The Grand Canyon is my favorite place on Earth.
I found that out in 2012 when I spent a summer working at the gift shop in the Bright Angel Lodge. I literally looked at the canyon every single day for 4 months straight and it never got old. Living in a little cabin tucked amongst the Ponderosa Pines, I was only a five-minute jaunt from the busiest trailhead in the park (Bright Angel). My days off were spent exploring the hundreds of miles of trail all throughout this massive geological feature. Since then, I have been back several times.
The canyon feels like home.
A quick glance at these staggering numbers, 277 miles long, up to 18 miles wide, 6,000 some feet deep, will tell you that this place is BIG, but you can’t possibly comprehend how HUGE it is until you see it in person. And even then, standing at the top of the rim, looking out onto the endless sea of plateaus, mesas, buttes, and chiseled rock features, it’s hard to really put everything into perspective. The only way to truly understand is to head below the rim on foot.
From Zion, we headed South through Page and made a stop at the Desert Watchtower to get our first glimpse of the Big Ditch. Then we drove through the Grand Canyon Village at the South Rim and camped outside of the park in a dispersed camping area just north of Tusayan. We spent a day resting before we started our 34 mile, 2 day trek.
The Hermit Way
We rose early and drove out to Hermit’s Rest. With our permit, we were given the gate code and access to a pretty drive that otherwise demands a shuttle. Along the way, there are 8 stops with some of the prettiest views of the canyon. We parked in a gravel lot past the gift shop and started down the Hermit Trail. As I have written before, this is one of the best parts of the canyon. It is mostly skipped over and you will find none of the crowds that plague the main canyon.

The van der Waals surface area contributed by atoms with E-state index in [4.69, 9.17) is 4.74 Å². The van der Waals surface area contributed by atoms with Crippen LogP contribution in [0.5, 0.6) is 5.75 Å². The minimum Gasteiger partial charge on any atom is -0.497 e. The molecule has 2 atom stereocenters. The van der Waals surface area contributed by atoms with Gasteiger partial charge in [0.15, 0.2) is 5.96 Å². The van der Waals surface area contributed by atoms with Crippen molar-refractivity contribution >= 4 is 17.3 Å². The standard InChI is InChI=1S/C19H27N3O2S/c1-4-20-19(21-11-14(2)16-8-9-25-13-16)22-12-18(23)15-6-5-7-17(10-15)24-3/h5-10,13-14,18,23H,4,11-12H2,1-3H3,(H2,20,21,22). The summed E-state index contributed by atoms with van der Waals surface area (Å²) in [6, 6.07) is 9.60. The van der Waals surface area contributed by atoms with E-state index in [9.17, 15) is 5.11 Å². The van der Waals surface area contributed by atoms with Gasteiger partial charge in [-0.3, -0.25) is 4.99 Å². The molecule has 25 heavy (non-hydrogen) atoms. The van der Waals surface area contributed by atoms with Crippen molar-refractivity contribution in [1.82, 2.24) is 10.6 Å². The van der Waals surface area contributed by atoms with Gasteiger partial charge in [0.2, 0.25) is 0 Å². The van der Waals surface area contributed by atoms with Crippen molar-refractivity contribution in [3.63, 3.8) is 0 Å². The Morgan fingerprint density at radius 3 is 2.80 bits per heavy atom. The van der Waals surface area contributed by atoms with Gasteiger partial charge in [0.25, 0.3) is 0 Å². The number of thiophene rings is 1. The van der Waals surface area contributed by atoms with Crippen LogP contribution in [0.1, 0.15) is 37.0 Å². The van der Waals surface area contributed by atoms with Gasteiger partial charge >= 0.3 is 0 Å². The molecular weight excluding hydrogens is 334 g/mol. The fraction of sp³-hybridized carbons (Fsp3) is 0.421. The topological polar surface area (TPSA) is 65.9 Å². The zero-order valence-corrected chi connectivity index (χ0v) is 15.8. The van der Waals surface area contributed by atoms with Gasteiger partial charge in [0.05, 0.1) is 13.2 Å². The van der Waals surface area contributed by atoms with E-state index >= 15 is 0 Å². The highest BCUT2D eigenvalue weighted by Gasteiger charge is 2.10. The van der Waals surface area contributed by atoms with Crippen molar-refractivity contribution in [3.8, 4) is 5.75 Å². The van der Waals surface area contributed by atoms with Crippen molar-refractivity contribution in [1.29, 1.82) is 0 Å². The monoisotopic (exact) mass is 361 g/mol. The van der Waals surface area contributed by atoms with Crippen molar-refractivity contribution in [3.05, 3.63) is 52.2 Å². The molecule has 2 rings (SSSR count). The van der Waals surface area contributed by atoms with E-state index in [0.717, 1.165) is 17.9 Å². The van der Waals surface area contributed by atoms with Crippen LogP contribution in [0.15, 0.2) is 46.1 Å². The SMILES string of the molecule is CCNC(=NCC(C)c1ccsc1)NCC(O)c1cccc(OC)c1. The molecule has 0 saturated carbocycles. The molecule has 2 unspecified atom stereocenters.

After a steep initial descent, the trail becomes more gradual, following the contour of the canyon. It lopes around several points with majestic views, before again descending rather steeply through a series a small switchbacks known as the Cathedral Stairs. At the bottom you reach a level section known as the Tonto Platform. This runs almost the entire length of the canyon and acts as an intermediary between the rim of the canyon and the river below.
We headed East on the Tonto trail for a few miles before setting up camp at the Monument Creek camping area. Other than a couple from France, we had the area to ourselves. Nearby was the named small creek which we filled our water bottles from, ate dinner, and called it a night.
The Tonto Trail & The Hike Out
To avoid being out on the trail in the blaring sun, we woke up at 4AM and got a move on. We caught a nice sunrise and also a rainbow as storm clouds lingered to the West.
Thankfully the clouds kept it rather cool as we navigated the shade-free emptiness that is the Tonto Platform. We did have some great views of the architect of this whole masterpiece: the mighty Colorado River.
After several miles, the Tonto Trail intersected the Bright Angel Trail and we began our ascent out of the canyon. Despite having a nagging injury to her foot, Glenna pushed through and we emerged out of the canyon in the early afternoon. It had been her first trip below the rim. For me it was much shorter than my RIM-RIM-RIM treks, but beautiful all the same.